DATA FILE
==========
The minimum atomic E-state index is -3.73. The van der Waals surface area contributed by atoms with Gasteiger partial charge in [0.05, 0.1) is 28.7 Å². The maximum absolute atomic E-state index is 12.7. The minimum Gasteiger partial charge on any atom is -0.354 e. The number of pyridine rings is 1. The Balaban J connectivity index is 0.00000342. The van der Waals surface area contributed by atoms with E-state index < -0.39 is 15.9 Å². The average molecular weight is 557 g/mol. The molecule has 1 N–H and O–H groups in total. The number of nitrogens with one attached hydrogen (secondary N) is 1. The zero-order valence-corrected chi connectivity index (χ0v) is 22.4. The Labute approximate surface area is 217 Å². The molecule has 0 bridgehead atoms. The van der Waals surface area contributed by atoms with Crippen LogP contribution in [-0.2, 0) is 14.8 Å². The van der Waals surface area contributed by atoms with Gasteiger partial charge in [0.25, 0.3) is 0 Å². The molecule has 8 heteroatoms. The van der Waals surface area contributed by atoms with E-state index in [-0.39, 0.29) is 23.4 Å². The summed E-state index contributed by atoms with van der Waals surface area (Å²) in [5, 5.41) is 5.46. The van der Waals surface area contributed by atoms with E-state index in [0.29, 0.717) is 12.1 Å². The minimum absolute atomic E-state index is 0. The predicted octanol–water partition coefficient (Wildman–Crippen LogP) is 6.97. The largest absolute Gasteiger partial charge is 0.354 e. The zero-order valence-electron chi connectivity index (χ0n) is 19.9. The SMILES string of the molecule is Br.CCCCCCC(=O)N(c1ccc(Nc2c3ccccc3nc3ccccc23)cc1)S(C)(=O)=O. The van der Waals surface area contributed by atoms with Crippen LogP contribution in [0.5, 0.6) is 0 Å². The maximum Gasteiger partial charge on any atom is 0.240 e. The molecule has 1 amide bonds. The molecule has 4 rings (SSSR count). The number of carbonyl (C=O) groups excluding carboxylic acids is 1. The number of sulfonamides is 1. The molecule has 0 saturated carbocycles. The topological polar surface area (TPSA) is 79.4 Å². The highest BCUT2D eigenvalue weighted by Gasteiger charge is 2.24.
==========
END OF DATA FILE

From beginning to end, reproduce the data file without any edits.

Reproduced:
The minimum atomic E-state index is -3.73. The van der Waals surface area contributed by atoms with Gasteiger partial charge in [0.05, 0.1) is 28.7 Å². The maximum absolute atomic E-state index is 12.7. The minimum Gasteiger partial charge on any atom is -0.354 e. The number of pyridine rings is 1. The Balaban J connectivity index is 0.00000342. The van der Waals surface area contributed by atoms with E-state index < -0.39 is 15.9 Å². The average molecular weight is 557 g/mol. The molecule has 1 N–H and O–H groups in total. The number of nitrogens with one attached hydrogen (secondary N) is 1. The zero-order valence-corrected chi connectivity index (χ0v) is 22.4. The Labute approximate surface area is 217 Å². The molecule has 0 bridgehead atoms. The van der Waals surface area contributed by atoms with Crippen LogP contribution in [-0.2, 0) is 14.8 Å². The van der Waals surface area contributed by atoms with Gasteiger partial charge in [0.25, 0.3) is 0 Å². The molecule has 8 heteroatoms. The van der Waals surface area contributed by atoms with E-state index in [-0.39, 0.29) is 23.4 Å². The summed E-state index contributed by atoms with van der Waals surface area (Å²) in [5, 5.41) is 5.46. The van der Waals surface area contributed by atoms with E-state index in [0.29, 0.717) is 12.1 Å². The minimum absolute atomic E-state index is 0. The predicted octanol–water partition coefficient (Wildman–Crippen LogP) is 6.97. The largest absolute Gasteiger partial charge is 0.354 e. The zero-order valence-electron chi connectivity index (χ0n) is 19.9. The SMILES string of the molecule is Br.CCCCCCC(=O)N(c1ccc(Nc2c3ccccc3nc3ccccc23)cc1)S(C)(=O)=O. The van der Waals surface area contributed by atoms with Crippen LogP contribution in [0.5, 0.6) is 0 Å². The maximum Gasteiger partial charge on any atom is 0.240 e. The molecule has 1 amide bonds. The molecule has 4 rings (SSSR count). The number of carbonyl (C=O) groups excluding carboxylic acids is 1. The number of sulfonamides is 1. The molecule has 0 saturated carbocycles. The topological polar surface area (TPSA) is 79.4 Å². The highest BCUT2D eigenvalue weighted by Gasteiger charge is 2.24.